With breast cancer getting lots of attention this time of year, women should know that research has shown patients experience excellent survival rates and cosmetic results with proton therapy.
Loma Linda University’s Proton Treatment and Research Center conducted the clinical trial on patients with early stage invasive (non lobular) breast cancer. The 2014 study, “Partial Breast Radiation Therapy With Proton Beam: 5-Year Results With Cosmetic Outcomes,” represents the most solid data set to date on proton therapy and breast cancer outcomes.
The phase-two clinical trial followed 100 patients who received proton therapy and were monitored for an average of five years following treatment. Results show that the in-breast recurrence-free survival rate was 97 percent with minimal side effects to the breast, lungs and heart. The cosmetic results as assessed by patients and physicians were good to excellent in 90 percent of cases, which was maintained throughout the five years of follow-up. Other published series using photon radiation treatment has shown that good cosmetic results diminish over time, likely due to increased scarring of the breast that occurs as a result of increased exposure of normal breast tissues when conventional or photon radiation is used. In addition to being less toxic to the patient, the breast cancer treatment also reduced the duration of radiation treatment time from seven to two weeks.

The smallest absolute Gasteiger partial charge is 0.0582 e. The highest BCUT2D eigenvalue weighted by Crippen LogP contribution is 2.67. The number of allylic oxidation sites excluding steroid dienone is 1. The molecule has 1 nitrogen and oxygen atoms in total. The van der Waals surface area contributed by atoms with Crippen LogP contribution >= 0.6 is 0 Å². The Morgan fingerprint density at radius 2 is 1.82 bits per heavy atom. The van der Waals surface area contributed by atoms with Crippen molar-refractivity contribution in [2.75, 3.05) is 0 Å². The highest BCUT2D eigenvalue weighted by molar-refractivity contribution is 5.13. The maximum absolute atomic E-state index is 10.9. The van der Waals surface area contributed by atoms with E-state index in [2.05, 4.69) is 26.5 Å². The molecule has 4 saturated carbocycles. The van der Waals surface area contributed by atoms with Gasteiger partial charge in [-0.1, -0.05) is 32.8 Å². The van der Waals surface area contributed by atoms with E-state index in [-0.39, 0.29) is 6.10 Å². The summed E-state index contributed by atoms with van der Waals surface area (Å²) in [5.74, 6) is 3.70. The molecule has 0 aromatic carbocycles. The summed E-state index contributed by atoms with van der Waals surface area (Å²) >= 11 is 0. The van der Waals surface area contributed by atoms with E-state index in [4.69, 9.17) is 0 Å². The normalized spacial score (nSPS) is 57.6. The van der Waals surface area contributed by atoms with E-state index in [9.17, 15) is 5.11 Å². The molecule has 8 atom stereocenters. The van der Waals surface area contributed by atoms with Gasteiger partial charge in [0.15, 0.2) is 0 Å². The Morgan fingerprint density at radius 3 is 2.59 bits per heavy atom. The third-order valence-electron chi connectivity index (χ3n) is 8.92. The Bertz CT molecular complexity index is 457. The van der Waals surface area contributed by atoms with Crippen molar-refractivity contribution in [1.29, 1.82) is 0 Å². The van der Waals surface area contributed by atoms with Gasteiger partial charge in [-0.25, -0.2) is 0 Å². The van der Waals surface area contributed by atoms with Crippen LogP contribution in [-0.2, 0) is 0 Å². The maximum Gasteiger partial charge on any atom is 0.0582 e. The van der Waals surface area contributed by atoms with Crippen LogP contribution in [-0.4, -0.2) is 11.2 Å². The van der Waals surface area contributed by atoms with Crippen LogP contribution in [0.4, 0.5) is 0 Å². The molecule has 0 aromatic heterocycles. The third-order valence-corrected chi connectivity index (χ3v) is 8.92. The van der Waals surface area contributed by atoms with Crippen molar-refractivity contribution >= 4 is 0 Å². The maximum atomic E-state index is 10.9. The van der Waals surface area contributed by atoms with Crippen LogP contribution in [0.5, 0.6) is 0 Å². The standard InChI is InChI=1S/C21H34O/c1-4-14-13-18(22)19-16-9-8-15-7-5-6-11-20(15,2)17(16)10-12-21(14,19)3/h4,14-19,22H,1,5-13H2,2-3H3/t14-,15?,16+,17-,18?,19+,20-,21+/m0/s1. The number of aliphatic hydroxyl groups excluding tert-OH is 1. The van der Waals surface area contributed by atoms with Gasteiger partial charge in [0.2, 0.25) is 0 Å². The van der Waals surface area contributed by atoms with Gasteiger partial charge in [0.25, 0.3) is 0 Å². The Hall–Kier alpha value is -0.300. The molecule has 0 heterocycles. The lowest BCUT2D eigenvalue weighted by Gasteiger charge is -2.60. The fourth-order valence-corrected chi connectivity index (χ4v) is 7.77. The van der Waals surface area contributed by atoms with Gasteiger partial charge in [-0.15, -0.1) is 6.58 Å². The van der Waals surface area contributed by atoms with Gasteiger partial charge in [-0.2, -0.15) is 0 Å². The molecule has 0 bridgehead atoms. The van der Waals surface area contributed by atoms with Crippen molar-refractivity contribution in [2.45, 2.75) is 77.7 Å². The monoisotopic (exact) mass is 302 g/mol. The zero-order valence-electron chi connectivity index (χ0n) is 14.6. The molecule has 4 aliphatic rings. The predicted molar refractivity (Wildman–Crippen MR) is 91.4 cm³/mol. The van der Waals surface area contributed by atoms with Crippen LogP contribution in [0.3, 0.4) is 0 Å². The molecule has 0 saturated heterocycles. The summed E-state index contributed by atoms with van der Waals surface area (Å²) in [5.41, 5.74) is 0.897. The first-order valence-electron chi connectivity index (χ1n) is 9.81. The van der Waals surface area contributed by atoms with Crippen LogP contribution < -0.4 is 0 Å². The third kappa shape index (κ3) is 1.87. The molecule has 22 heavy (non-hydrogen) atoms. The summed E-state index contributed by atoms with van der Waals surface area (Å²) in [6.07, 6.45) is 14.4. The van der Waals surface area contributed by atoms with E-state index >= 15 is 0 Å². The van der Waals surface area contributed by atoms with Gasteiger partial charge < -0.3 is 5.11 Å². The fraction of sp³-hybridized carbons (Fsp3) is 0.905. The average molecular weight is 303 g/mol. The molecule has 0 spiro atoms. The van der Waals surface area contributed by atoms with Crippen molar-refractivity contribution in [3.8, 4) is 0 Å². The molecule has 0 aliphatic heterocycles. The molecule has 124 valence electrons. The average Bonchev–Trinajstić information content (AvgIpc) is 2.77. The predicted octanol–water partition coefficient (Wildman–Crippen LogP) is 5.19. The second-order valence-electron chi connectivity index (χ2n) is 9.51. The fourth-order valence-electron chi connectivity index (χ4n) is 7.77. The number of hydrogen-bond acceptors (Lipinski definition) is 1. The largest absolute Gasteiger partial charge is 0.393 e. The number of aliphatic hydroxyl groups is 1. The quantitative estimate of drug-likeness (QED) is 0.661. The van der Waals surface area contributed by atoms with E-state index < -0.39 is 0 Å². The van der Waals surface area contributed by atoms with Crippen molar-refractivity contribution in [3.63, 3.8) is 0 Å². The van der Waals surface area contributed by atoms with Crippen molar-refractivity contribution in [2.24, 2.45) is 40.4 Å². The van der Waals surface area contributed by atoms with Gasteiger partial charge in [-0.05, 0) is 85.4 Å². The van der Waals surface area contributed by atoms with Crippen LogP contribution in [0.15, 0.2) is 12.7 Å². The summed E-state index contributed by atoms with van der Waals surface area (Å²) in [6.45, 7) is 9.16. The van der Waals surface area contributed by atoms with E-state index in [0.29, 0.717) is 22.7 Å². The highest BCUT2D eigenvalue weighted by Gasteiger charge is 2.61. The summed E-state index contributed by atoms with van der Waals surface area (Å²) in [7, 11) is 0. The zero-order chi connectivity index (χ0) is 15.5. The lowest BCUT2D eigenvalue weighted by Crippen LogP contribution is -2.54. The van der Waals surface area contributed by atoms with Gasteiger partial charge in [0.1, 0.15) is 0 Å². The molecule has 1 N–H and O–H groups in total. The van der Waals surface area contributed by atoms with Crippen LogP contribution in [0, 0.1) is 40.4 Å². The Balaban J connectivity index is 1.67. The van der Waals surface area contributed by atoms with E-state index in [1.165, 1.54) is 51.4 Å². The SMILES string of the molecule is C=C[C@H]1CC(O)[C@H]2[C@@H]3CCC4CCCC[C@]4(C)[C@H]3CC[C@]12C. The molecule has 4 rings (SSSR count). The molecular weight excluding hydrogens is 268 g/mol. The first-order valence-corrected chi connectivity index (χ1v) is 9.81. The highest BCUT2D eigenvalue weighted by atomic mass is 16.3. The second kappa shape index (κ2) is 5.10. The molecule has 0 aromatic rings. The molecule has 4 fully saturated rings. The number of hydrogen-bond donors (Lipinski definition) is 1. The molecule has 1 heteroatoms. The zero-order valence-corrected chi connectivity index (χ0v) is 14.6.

The current standard of treatment for most women diagnosed early with breast cancer includes surgery to remove the tumor followed by conventional radiation treatment performed over the entire breast. The Loma Linda University Medical Center study looked at treatment results by using highly targeted proton beam radiation isolated to the specific area of the tumor. With proton therapy, the size of the area impacted by radiation is reduced significantly, lessening exposure to the heart, lungs and other parts of the body.
The study began in 2004 with initial results presented at the American Society for Radiation Oncology meeting in 2010. These results were published in the peer-reviewed scientific journal Clinical Breast Cancer in August 2011.
The breast cancer clinical trial investigated the safety and efficacy of utilizing proton beam radiotherapy to deliver partial breast radiotherapy following lumpectomy for early stage breast cancer.
Initially, 50 patients who had invasive carcinoma and had undergone a lumpectomy were enrolled in the clinical trial, with 50 more being treated after initial analysis. The patients had invasive breast cancer with primary tumors that were three centimeters or less and the cancer had not metastasized. During treatment the patients were placed in a prone position in a patented, customized foam mold to improve the precision of the treatment. Proton treatment was given in 10 sessions over a two-week course. All showed excellent results.